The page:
Though I do agree that good service is part of the job description of restaurant employees, the part that many Americans don’t want to understand is that tipping isn’t optional. For better or for worse, at the current time in the United States, service is not included in your check, it is assumed by the restaurant–and ultimately the Department of Labor–that the diner will leave a tip on 12% to 15% of the total bill for their server.  The problem is, many diners fail to understand that the livelihood of the service staff is in their hands.

Though the diner is free to tip what they think is reasonable, the understanding is –especially within the restaurant business–is that a “reasonable” tip should be in the rage of 12-15% of the total check. Anything above that is to be decided by the diner. Many people balk at paying up on the inherent fees of a waiter because they perceive that they can leave “anything they want.”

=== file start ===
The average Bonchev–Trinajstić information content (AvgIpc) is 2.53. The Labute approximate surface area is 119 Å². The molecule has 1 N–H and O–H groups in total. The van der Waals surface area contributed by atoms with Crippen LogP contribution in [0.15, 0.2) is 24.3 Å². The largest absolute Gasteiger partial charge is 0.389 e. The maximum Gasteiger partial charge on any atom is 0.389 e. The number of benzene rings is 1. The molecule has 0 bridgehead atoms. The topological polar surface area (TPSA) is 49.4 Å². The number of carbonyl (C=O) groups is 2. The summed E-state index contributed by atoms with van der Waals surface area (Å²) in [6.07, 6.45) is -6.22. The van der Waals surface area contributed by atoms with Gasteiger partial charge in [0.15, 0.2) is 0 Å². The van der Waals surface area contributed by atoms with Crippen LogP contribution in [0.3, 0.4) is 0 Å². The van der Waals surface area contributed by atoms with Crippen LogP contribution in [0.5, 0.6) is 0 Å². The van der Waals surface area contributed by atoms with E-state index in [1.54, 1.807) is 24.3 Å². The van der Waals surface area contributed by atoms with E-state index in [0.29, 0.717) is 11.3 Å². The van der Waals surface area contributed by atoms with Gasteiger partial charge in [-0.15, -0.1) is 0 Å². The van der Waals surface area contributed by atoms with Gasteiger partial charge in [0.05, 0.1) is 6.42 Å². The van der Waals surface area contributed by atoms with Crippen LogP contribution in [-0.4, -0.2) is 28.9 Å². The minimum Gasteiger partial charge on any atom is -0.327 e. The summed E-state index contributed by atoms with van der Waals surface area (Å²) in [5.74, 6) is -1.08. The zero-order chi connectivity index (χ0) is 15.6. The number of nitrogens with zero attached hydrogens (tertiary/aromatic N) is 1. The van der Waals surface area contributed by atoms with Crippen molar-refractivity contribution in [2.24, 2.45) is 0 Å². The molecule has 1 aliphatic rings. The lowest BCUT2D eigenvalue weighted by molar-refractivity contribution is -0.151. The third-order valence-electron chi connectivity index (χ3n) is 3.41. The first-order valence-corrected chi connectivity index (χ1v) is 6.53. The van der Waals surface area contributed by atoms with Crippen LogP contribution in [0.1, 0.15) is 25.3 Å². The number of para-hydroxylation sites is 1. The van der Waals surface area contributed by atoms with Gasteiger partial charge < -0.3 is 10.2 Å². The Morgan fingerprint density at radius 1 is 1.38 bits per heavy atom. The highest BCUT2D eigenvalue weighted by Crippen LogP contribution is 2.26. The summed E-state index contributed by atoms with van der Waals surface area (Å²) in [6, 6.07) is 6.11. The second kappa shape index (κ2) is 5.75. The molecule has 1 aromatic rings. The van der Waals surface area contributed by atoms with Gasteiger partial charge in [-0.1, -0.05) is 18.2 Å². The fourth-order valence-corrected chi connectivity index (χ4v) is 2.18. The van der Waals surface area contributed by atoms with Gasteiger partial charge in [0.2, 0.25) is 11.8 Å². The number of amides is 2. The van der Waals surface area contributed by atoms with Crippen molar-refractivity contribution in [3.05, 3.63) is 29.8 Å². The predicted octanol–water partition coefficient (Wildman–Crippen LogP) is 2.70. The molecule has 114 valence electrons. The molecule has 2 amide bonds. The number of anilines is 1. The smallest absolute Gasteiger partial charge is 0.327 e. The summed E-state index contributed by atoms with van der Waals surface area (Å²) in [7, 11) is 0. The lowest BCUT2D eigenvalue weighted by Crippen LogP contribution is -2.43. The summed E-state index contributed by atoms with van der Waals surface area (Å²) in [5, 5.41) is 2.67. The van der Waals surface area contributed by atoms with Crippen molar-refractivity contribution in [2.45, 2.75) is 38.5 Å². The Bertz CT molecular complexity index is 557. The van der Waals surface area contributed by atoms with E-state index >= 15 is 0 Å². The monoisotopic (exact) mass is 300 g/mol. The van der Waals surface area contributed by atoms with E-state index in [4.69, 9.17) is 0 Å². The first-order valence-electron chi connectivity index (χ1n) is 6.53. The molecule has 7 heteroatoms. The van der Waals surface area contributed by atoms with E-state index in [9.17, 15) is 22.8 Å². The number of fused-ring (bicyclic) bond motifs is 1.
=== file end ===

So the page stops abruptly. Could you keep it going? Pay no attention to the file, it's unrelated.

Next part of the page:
Giving service is the waiters’ job. Tipping is the implied job of the diner.

As flawed as the system is, waiters are one of the rare service professions that hands over complete control to the customer and allows the consumer to decide just how much their service fee should be.  Restaurant service workers are part of a highly-trained professional league that are put in the unenviable position of earning their living through the accumulation of minimum wage dollars and tips from strangers.

A bank teller, a firefighter, and a shoe salesman might not hold a job you would consider enviable or highly difficult (they all require a certain level of expertise and great service), but the cost to the consumer is hidden within every transaction made with the customer. In Europe, a waiter’s tip is represented by a service fee that’s automatically added to the check (and is also reflected in higher costs for menu items). Though there are some restaurants that automatically add service fees to checks (Think Thomas Keller at Per Se), most restaurants give the diner the freedom to tip what they think is fair. Unfortunately, that leaves a lot of room for creative calculating on the part of the diner.